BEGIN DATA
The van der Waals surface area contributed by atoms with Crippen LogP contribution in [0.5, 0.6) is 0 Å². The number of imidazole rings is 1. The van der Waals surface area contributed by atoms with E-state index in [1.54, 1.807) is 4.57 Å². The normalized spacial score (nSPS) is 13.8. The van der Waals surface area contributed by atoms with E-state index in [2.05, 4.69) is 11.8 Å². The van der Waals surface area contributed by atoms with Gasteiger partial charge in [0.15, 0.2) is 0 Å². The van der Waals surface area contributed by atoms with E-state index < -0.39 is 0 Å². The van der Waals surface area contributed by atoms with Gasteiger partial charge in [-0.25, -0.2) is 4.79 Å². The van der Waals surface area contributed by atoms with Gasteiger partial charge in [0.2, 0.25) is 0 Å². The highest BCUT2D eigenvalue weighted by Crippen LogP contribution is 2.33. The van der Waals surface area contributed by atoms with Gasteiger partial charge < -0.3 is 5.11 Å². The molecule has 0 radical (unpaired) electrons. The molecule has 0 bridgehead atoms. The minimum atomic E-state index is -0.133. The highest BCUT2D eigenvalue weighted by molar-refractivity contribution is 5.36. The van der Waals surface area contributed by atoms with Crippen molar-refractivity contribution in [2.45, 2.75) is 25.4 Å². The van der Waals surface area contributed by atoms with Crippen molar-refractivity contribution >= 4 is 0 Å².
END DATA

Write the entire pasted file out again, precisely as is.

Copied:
The van der Waals surface area contributed by atoms with Crippen LogP contribution in [0.5, 0.6) is 0 Å². The number of imidazole rings is 1. The van der Waals surface area contributed by atoms with E-state index in [1.54, 1.807) is 4.57 Å². The normalized spacial score (nSPS) is 13.8. The van der Waals surface area contributed by atoms with E-state index in [2.05, 4.69) is 11.8 Å². The van der Waals surface area contributed by atoms with Gasteiger partial charge in [0.15, 0.2) is 0 Å². The van der Waals surface area contributed by atoms with E-state index < -0.39 is 0 Å². The van der Waals surface area contributed by atoms with Gasteiger partial charge in [-0.25, -0.2) is 4.79 Å². The van der Waals surface area contributed by atoms with Gasteiger partial charge in [0.2, 0.25) is 0 Å². The highest BCUT2D eigenvalue weighted by Crippen LogP contribution is 2.33. The van der Waals surface area contributed by atoms with Gasteiger partial charge < -0.3 is 5.11 Å². The molecule has 0 radical (unpaired) electrons. The molecule has 0 bridgehead atoms. The minimum atomic E-state index is -0.133. The highest BCUT2D eigenvalue weighted by molar-refractivity contribution is 5.36. The van der Waals surface area contributed by atoms with Crippen molar-refractivity contribution in [2.45, 2.75) is 25.4 Å². The van der Waals surface area contributed by atoms with Crippen molar-refractivity contribution >= 4 is 0 Å².